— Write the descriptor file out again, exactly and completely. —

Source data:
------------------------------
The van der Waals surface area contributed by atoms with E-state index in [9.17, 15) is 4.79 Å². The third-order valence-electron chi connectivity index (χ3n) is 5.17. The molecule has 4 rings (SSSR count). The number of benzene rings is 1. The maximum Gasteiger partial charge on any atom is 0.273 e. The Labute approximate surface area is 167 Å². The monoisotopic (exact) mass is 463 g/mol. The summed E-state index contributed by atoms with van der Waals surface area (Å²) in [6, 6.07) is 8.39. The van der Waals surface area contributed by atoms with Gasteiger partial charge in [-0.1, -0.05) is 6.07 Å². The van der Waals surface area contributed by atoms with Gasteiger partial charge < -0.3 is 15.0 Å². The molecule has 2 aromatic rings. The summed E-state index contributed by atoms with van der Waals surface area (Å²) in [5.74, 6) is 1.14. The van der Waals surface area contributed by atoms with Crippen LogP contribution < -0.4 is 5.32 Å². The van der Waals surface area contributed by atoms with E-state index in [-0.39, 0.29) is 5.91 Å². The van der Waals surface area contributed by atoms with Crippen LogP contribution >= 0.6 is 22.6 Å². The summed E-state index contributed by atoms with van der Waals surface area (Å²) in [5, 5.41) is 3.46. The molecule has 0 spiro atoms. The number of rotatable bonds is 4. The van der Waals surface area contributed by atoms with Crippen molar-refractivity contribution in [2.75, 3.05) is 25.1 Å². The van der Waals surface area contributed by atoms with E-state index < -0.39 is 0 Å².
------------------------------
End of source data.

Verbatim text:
The van der Waals surface area contributed by atoms with E-state index in [9.17, 15) is 4.79 Å². The third-order valence-electron chi connectivity index (χ3n) is 5.17. The molecule has 4 rings (SSSR count). The number of benzene rings is 1. The maximum Gasteiger partial charge on any atom is 0.273 e. The Labute approximate surface area is 167 Å². The monoisotopic (exact) mass is 463 g/mol. The summed E-state index contributed by atoms with van der Waals surface area (Å²) in [6, 6.07) is 8.39. The van der Waals surface area contributed by atoms with Gasteiger partial charge in [-0.1, -0.05) is 6.07 Å². The van der Waals surface area contributed by atoms with Gasteiger partial charge < -0.3 is 15.0 Å². The molecule has 2 aromatic rings. The summed E-state index contributed by atoms with van der Waals surface area (Å²) in [5.74, 6) is 1.14. The van der Waals surface area contributed by atoms with Crippen LogP contribution < -0.4 is 5.32 Å². The van der Waals surface area contributed by atoms with E-state index in [-0.39, 0.29) is 5.91 Å². The van der Waals surface area contributed by atoms with Crippen LogP contribution >= 0.6 is 22.6 Å². The summed E-state index contributed by atoms with van der Waals surface area (Å²) in [5, 5.41) is 3.46. The molecule has 0 spiro atoms. The number of rotatable bonds is 4. The van der Waals surface area contributed by atoms with Crippen molar-refractivity contribution in [2.75, 3.05) is 25.1 Å². The van der Waals surface area contributed by atoms with E-state index < -0.39 is 0 Å².